POST TAGSMortgage News
Blog posted On June 21, 2022
Last week the Federal Open Market Committee (FOMC) voted to make the largest benchmark interest rate hike in almost 30 years. The media has largely portrayed benchmark rate hikes as a bad thing for consumers. Last week proved the opposite – offering hope to home buyers, homeowners, and consumers alike.
Rate Volatility Over the Past Two Weeks
Two weeks ago, the consumer price index (CPI) for May showed that inflation rose to a 41-year high. Many expected that inflation increases would slow after two months of interest rate hikes from the Federal Reserve. When the data proved opposite, the markets reacted negatively. Mortgage rates heavily rely on bond market trends, and the bond market doesn’t like inflation. So when the bond market slipped, rates trended sharply upward.
Exacerbating this momentum was the Fed’s ‘blackout’ period ahead of their rate announcement last Wednesday. During this period, Fed members refrain from making public comments on monetary policy – which could have helped smooth out some of the volatility in the market following the inflation announcement. Without guidance from the Fed, the markets were left wondering what the inflation levels would mean for the Fed’s June rate hike announcement. Before the inflation numbers were released, the markets expected the Fed would raise the benchmark interest rate by 50 basis points or 0.50%. Then, the CPI made many wonder if the hike could be larger. Markets began preparing for the worst.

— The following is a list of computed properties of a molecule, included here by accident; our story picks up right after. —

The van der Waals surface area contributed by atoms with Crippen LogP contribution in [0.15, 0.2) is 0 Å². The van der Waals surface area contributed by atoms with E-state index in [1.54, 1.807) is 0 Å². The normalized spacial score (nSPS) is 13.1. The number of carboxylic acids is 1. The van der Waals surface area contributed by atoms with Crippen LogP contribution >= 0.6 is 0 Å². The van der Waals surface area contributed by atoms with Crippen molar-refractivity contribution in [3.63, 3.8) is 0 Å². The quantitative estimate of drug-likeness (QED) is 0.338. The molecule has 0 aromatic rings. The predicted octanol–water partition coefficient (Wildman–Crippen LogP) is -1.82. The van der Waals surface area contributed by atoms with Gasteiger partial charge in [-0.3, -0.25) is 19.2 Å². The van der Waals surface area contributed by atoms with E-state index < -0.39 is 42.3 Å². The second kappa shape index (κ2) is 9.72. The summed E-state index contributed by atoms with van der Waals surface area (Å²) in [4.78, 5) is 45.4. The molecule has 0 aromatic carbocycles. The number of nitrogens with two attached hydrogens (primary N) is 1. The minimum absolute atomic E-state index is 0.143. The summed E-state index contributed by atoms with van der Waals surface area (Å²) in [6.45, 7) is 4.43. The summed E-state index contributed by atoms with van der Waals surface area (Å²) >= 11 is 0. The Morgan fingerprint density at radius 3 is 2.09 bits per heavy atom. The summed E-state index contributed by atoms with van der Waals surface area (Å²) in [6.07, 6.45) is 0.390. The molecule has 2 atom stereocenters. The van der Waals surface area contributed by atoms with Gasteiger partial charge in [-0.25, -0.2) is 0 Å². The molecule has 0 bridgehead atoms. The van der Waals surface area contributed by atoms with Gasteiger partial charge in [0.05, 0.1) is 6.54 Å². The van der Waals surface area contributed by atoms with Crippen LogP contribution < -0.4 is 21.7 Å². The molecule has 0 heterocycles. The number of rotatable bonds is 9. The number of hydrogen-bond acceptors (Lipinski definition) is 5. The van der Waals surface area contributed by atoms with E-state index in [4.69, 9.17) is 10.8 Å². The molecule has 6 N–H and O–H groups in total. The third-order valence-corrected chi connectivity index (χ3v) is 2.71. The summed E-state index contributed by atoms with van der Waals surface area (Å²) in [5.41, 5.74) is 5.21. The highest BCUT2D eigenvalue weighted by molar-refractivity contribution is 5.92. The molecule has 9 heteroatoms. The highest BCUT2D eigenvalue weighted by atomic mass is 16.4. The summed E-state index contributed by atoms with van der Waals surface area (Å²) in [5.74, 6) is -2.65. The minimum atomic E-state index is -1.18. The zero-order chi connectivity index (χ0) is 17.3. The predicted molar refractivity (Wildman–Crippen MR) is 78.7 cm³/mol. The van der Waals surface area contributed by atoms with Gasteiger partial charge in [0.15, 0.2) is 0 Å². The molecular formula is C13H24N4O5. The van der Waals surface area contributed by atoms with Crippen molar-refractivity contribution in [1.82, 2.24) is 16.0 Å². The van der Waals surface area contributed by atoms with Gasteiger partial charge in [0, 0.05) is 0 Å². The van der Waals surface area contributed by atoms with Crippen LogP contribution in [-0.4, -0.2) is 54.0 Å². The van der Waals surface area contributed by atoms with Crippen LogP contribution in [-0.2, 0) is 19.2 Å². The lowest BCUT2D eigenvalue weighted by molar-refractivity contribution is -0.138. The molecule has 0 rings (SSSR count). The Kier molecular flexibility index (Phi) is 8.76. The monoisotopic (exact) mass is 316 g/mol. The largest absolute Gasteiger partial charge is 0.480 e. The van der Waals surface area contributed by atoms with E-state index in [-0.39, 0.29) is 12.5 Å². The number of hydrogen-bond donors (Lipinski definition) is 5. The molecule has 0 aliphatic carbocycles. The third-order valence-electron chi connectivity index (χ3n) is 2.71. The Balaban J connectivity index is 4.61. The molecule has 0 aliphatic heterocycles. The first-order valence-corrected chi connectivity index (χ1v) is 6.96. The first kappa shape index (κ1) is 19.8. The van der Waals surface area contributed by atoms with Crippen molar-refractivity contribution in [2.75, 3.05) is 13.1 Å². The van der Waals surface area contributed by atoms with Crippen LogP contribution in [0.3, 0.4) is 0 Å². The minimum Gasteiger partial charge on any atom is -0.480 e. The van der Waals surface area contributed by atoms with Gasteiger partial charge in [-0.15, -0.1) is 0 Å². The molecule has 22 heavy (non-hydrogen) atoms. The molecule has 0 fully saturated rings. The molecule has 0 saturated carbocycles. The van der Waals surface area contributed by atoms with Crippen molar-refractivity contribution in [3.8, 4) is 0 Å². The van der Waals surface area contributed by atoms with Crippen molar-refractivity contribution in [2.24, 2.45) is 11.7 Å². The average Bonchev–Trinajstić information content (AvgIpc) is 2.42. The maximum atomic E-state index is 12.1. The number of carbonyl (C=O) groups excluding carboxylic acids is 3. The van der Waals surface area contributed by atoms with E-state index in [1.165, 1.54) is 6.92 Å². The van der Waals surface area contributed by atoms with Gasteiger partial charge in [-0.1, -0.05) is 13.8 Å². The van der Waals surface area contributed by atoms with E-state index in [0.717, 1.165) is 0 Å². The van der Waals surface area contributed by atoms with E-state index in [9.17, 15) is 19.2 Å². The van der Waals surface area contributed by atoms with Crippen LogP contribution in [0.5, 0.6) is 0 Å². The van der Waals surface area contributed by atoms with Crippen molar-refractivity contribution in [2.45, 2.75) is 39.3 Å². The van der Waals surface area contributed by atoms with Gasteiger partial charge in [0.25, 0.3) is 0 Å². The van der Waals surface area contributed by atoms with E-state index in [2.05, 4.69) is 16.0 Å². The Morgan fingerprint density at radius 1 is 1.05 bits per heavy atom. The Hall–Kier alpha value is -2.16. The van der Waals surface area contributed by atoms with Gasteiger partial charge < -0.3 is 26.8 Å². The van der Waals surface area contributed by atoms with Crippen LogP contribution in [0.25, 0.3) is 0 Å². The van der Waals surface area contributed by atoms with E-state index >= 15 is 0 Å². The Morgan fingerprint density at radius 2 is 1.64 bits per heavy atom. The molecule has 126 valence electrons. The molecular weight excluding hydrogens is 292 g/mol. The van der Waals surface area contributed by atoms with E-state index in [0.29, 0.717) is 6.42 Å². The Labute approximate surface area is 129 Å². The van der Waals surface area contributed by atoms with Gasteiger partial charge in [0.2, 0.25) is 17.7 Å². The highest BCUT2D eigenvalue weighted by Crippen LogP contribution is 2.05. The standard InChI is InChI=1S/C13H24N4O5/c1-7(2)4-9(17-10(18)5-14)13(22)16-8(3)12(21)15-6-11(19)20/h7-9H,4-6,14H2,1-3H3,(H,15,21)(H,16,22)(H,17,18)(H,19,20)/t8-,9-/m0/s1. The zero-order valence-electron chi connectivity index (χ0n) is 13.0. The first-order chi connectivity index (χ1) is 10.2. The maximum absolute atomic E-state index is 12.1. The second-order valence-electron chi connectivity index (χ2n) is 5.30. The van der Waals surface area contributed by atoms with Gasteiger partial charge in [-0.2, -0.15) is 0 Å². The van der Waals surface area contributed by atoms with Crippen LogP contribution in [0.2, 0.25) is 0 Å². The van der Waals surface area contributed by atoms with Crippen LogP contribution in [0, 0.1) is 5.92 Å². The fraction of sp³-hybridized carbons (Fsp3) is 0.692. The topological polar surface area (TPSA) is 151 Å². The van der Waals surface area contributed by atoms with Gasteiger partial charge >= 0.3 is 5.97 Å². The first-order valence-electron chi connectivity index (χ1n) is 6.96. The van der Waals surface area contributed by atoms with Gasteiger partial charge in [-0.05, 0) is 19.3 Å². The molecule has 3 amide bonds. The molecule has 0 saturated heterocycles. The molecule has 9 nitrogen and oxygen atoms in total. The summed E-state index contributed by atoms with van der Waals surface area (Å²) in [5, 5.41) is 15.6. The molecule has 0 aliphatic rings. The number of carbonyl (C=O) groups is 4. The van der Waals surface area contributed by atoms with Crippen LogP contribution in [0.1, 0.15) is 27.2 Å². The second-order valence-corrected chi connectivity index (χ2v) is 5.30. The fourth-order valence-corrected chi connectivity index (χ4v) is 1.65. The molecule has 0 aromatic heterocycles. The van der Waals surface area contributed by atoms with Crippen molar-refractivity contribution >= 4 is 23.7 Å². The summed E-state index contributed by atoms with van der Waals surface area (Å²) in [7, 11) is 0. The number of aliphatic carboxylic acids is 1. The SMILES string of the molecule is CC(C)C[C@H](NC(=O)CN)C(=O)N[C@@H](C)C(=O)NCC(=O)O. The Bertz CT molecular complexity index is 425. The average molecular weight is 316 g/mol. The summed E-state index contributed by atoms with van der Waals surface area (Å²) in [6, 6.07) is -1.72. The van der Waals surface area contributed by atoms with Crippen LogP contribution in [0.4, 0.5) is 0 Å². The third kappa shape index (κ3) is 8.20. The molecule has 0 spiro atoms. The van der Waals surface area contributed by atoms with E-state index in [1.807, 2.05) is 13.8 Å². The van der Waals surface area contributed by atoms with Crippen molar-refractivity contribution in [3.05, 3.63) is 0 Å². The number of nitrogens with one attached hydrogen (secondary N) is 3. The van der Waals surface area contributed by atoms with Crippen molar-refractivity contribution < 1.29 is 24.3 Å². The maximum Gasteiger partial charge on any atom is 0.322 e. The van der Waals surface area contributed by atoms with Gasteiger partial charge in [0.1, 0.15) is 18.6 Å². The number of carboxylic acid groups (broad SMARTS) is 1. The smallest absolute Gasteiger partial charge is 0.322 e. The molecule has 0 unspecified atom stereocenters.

The Fed Announcement and Mortgage Rates
When the Federal Reserve announced that it was raising the benchmark interest rate by 75 basis points, the markets rejoiced, and mortgage rates saw a sharp downward trend.
Why? This is the largest rate hike since 1994 – shouldn’t mortgage rates be spiking? Consumers often think that larger Fed rate hikes mean higher rates. But the Fed doesn’t directly set mortgage rates. Though the benchmark rate can influence mortgage rate trends, there are other factors that have a stronger impact on rates. One large factor is inflation. Inflation is the enemy of mortgage rates. So when the Fed showed that it was serious about fighting inflation more aggressively, mortgage rates reacted positively.
Another big influence that boosted the market’s confidence was Fed Chairman Jerome Powell’s press conference following the rate announcement. Markets seemed to be pleased with Powell’s seemingly less hawkish stance in his press conference. They also liked his resolve in the fight against inflation. The major indexes climbed higher when Fed Chair Powell ‘left the door open’ for another 75-basis-point hike. He stated that it largely will depend on the June CPI report scheduled for July 13. “From the perspective of today, either a 50-basis-point or a 75-basis-point increase seems most likely at our next meeting,” Powell said. “We will however make our decisions meeting by meeting and we’ll continue to communicate our thinking as clearly as we can.”
A lot remains to be seen for future rate hikes, inflation, and mortgage rates. But for now, we can breathe easier hoping that the Fed is finally taking inflation more seriously. If it continues to aggressively combat the high inflation levels, we can hope the markets and interest rates will respond positively.
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Sources: MarketWatch, Mortgage News Daily